On 12 October, the ECB launched a public consultation on the issue of a digital euro and, at the same time, started a trial phase, without prejudice to the final decision.
The entity announced today that it will publish a comprehensive review of the consultation in the spring, which will be used by the Governing Council of the ECB to decide whether or not to launch the digital euro project.
So far, the responses obtained in the consultation show that payment privacy is the most requested feature in a possible digital euro (41% of responses), followed by security (17%) and pan-European reach (10%).
“The high number of responses to our consultation shows the strong interest of European citizens and businesses in shaping the vision of a digital euro,” said Fabio Panetta, a member of the ECB’s executive committee, who chairs the digital euro working group.
This group includes experts from the ECB and the 19 national central banks of the eurozone countries.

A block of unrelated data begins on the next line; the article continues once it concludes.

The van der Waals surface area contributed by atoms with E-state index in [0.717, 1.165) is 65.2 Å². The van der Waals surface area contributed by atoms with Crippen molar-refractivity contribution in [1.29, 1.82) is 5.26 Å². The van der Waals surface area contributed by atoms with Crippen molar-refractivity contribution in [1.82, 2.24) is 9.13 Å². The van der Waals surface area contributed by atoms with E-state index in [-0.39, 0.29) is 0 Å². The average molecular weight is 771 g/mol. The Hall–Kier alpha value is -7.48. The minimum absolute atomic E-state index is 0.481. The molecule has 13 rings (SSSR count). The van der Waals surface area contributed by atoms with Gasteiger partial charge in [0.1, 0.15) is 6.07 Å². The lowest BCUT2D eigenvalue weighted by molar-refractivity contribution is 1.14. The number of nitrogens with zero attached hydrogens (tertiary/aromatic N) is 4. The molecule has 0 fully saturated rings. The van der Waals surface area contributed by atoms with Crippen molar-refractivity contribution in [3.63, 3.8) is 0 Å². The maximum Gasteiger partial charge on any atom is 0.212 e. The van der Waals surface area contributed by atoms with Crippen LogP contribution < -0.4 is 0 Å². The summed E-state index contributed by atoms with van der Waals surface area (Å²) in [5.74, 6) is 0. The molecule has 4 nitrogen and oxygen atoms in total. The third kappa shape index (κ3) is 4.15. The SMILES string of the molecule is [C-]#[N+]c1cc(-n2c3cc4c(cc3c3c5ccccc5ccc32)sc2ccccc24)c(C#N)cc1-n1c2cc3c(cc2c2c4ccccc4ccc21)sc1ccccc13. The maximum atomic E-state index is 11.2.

These experts believe that it would be necessary to issue a digital euro if the demand for electronic payments in the euro area increases to such an extent that a risk-free European digital payment method is required, as well as if the use of cash as a form of payment falls dramatically or a form of global private payment is launched that may create regulatory concerns and risks for financial stability and consumer protection.
A digital euro could also be needed if other central banks issue their digital currency.
A digital euro would be an electronic form of central bank money that all citizens and businesses could use, like banknotes, but in digital form, to make their daily payments quickly, easily and securely.
The ECB reiterates that the digital euro “would be a complement to cash, not a substitute” and that the Eurosystem will continue to issue cash in any case.
“A digital euro would combine the efficiency of a digital payment instrument with the security of central bank money” and the protection of privacy would be one of its “main features to help maintain confidence in payments in the digital age,” according to the ECB.
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